gs -q -sDEVICE=psdcmyk -o out.psd

It then waits you on the next line, for input of JPG file name e.g.


and, if all goes well, saves the output to out.psd file.

Input must be square RGB JPEG (any size), output is PSD with spot color channels. You'll need Photoshop to view the file. Changing GS device from psdcmyk to anything else will produce nothing usable. JPEG as input - because postscript interpreter can decode data stream from it directly. Square shape - because the program relies on sqrt of string length to find width (and height) of the image.

First lines define output image size (can be changed from default 75) and the color palette (colors and their number can be changed too). Anything else is not hard-coded, I think.

What's going on? Stream of RGB triplets is converted on the fly to the string of grayscale values (with simple formula), usual 8-bit contone image dictionary is built and used to paint 5 identical images on top of each other in 5 Separation color spaces. The trick is to apply transfer functions before each invocation of image operator. E.g. for yellow paint this function returns 0 for input values in 0.167 .. 0.333 range only, and 1 otherwise.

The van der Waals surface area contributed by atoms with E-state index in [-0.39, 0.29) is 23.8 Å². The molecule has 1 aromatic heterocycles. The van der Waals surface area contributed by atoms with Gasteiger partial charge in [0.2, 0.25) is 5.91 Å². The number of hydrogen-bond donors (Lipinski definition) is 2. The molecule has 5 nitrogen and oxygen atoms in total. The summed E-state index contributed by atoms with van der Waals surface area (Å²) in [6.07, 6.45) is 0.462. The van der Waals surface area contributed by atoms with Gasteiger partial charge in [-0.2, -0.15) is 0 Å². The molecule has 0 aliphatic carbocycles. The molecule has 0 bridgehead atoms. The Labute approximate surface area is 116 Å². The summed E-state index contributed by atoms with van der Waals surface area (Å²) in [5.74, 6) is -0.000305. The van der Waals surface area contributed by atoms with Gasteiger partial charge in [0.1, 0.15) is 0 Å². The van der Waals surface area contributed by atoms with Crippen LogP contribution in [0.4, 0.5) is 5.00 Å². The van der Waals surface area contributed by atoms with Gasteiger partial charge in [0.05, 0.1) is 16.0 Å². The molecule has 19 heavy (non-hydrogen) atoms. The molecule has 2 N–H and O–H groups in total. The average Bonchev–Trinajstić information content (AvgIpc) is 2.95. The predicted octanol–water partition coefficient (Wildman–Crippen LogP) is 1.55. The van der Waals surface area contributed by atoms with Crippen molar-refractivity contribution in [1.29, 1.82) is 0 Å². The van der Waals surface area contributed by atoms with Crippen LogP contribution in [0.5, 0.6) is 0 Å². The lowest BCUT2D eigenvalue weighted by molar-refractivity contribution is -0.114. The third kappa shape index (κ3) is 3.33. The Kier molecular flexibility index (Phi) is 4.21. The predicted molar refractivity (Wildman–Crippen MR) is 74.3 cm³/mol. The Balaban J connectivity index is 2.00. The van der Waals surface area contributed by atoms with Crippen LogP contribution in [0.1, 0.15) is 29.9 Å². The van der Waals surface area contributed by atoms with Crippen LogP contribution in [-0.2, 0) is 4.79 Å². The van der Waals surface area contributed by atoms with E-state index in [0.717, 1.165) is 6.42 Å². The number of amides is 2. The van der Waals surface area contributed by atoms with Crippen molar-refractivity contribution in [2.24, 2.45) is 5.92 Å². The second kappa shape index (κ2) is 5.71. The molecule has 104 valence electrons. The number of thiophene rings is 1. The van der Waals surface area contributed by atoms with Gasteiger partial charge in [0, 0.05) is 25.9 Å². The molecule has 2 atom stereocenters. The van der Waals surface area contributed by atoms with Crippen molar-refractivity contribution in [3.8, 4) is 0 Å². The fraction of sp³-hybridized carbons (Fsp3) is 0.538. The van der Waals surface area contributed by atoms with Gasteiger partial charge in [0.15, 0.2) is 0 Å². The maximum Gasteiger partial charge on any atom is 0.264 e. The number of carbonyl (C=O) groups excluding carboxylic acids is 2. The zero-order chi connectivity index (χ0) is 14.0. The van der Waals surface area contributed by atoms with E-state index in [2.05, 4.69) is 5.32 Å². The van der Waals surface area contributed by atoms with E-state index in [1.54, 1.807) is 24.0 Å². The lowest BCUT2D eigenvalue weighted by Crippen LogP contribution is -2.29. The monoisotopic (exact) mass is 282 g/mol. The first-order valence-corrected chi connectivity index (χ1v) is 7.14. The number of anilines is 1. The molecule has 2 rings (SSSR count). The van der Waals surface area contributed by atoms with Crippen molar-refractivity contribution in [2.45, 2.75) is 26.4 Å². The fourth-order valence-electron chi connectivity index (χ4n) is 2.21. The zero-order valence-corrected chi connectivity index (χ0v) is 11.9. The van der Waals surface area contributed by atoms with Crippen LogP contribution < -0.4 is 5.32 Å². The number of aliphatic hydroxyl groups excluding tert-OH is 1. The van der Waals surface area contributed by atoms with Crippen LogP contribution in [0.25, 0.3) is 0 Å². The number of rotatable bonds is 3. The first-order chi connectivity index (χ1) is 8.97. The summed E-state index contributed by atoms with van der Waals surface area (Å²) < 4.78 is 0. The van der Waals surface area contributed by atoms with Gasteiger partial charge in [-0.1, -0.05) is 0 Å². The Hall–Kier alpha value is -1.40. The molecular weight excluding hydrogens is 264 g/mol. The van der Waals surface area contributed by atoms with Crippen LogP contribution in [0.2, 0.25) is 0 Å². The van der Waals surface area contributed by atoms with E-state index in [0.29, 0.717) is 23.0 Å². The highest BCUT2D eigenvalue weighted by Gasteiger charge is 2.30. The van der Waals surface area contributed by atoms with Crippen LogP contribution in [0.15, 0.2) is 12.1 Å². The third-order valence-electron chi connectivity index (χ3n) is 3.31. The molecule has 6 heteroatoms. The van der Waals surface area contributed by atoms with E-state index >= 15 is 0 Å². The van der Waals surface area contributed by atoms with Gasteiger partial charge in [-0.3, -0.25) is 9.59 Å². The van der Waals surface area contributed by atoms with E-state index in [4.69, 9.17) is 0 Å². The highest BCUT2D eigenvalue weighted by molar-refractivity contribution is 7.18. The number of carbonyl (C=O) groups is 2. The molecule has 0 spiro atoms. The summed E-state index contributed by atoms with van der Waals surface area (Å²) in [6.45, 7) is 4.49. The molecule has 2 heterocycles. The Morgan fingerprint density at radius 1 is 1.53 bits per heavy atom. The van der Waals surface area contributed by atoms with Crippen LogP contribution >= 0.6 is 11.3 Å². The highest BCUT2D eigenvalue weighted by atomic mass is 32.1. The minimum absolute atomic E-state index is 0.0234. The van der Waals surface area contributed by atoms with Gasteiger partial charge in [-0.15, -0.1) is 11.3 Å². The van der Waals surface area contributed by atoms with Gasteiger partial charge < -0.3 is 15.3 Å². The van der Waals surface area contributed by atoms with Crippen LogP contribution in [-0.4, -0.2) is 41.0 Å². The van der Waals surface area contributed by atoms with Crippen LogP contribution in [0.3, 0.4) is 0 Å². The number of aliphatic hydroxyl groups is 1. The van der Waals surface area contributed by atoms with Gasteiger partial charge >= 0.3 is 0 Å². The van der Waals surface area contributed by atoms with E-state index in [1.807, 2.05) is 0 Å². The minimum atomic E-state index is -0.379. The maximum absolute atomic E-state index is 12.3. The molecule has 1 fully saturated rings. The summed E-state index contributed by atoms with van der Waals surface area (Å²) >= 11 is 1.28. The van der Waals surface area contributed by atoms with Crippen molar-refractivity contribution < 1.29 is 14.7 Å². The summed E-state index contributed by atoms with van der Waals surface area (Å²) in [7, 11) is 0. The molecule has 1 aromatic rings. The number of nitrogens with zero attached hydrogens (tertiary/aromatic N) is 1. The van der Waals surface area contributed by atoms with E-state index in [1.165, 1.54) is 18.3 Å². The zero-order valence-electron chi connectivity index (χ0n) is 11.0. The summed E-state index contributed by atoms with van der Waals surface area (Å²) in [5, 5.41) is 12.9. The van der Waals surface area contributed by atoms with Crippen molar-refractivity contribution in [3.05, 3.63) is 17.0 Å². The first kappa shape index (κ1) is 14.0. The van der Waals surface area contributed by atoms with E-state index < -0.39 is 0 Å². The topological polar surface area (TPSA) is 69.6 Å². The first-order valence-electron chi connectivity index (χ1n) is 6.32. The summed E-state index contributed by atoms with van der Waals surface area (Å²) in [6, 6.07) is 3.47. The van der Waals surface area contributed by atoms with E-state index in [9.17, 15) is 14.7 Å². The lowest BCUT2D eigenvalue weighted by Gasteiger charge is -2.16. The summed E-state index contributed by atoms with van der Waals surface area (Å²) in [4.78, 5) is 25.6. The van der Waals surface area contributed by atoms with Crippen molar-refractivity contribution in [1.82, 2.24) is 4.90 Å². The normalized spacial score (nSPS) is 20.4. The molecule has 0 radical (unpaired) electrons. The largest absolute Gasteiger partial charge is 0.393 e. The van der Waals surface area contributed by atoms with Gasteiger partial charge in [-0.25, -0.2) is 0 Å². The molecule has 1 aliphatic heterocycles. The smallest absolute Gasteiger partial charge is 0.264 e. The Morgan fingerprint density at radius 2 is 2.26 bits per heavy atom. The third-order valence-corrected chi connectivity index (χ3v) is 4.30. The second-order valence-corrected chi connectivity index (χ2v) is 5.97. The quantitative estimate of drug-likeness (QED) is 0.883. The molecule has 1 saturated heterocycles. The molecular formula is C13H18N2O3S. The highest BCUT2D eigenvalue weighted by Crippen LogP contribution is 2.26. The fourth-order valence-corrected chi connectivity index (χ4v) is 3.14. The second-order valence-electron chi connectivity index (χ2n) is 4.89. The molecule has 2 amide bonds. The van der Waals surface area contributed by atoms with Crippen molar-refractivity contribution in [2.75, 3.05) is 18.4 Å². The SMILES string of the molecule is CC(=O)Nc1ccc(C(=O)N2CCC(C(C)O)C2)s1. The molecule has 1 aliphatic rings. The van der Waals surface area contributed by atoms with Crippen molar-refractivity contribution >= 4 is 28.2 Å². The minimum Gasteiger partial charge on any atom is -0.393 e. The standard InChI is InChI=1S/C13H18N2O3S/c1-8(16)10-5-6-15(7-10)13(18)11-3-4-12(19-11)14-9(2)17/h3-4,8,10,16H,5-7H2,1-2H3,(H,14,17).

enter image description here

Screenshot of output 75x75 open in Photoshop, enlarged 800%:

enter image description here

And Photoshop channels palette:

enter image description here

share|improve this answer
+1 for using Grace Kelly... you have my complete respect... –  WallyWest Feb 27 '14 at 23:47



This requires a BF interpreter/compiler that has -1 as EOF and that has higher than 8 bit cells IF one of the red pixels are 255. Or else it will stop premature since it won't be able to differ between EOF and value 0xFF. With jitbf you have whatever the machine has as integer size and can do this to force -1 as EOF:

jitbf --eof -1 < angelina.pnm > angelina-rubix.pnm

The image file format rendered is the full RGB PNM file (P6), raw as option in Gimp.

It uses the green channel only (which is one of many ways to convert a color image to greyscale). It reduces the value by 43 without reduceing the value below zero to find out which rubiks color to use and have a switch that prints out the correct RBG color that corresponds.